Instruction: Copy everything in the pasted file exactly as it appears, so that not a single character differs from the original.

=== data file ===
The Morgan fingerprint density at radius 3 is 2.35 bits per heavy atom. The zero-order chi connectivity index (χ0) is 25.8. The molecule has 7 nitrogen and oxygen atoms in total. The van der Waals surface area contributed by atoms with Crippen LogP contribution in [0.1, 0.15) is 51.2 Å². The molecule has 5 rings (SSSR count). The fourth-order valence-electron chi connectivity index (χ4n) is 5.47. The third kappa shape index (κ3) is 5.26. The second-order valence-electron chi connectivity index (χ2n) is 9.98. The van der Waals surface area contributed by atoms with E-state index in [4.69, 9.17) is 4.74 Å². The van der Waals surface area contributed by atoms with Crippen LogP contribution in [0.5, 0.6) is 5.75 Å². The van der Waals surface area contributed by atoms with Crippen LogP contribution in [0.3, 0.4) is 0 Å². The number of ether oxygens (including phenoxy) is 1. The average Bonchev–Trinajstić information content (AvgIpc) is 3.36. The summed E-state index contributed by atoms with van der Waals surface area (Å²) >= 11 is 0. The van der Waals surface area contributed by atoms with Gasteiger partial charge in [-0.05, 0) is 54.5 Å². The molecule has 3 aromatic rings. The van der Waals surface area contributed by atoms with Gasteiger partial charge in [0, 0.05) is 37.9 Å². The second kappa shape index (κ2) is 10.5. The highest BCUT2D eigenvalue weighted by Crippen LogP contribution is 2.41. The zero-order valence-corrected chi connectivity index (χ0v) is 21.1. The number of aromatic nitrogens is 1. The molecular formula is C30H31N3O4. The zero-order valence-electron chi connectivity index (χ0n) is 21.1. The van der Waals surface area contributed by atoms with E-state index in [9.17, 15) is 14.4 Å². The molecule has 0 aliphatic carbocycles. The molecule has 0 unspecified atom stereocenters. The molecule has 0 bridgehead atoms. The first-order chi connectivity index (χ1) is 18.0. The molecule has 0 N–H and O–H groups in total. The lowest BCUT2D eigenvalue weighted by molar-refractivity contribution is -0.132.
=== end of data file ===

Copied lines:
The Morgan fingerprint density at radius 3 is 2.35 bits per heavy atom. The zero-order chi connectivity index (χ0) is 25.8. The molecule has 7 nitrogen and oxygen atoms in total. The van der Waals surface area contributed by atoms with Crippen LogP contribution in [0.1, 0.15) is 51.2 Å². The molecule has 5 rings (SSSR count). The fourth-order valence-electron chi connectivity index (χ4n) is 5.47. The third kappa shape index (κ3) is 5.26. The second-order valence-electron chi connectivity index (χ2n) is 9.98. The van der Waals surface area contributed by atoms with E-state index in [4.69, 9.17) is 4.74 Å². The van der Waals surface area contributed by atoms with Crippen LogP contribution in [0.5, 0.6) is 5.75 Å². The van der Waals surface area contributed by atoms with Crippen LogP contribution in [0.3, 0.4) is 0 Å². The number of ether oxygens (including phenoxy) is 1. The average Bonchev–Trinajstić information content (AvgIpc) is 3.36. The summed E-state index contributed by atoms with van der Waals surface area (Å²) >= 11 is 0. The van der Waals surface area contributed by atoms with Gasteiger partial charge in [-0.05, 0) is 54.5 Å². The molecule has 3 aromatic rings. The van der Waals surface area contributed by atoms with Gasteiger partial charge in [0, 0.05) is 37.9 Å². The second kappa shape index (κ2) is 10.5. The highest BCUT2D eigenvalue weighted by Crippen LogP contribution is 2.41. The zero-order valence-corrected chi connectivity index (χ0v) is 21.1. The number of aromatic nitrogens is 1. The molecular formula is C30H31N3O4. The zero-order valence-electron chi connectivity index (χ0n) is 21.1. The van der Waals surface area contributed by atoms with E-state index in [9.17, 15) is 14.4 Å². The molecule has 0 aliphatic carbocycles. The molecule has 0 unspecified atom stereocenters. The molecule has 0 bridgehead atoms. The first-order chi connectivity index (χ1) is 18.0. The molecule has 0 N–H and O–H groups in total. The lowest BCUT2D eigenvalue weighted by molar-refractivity contribution is -0.132.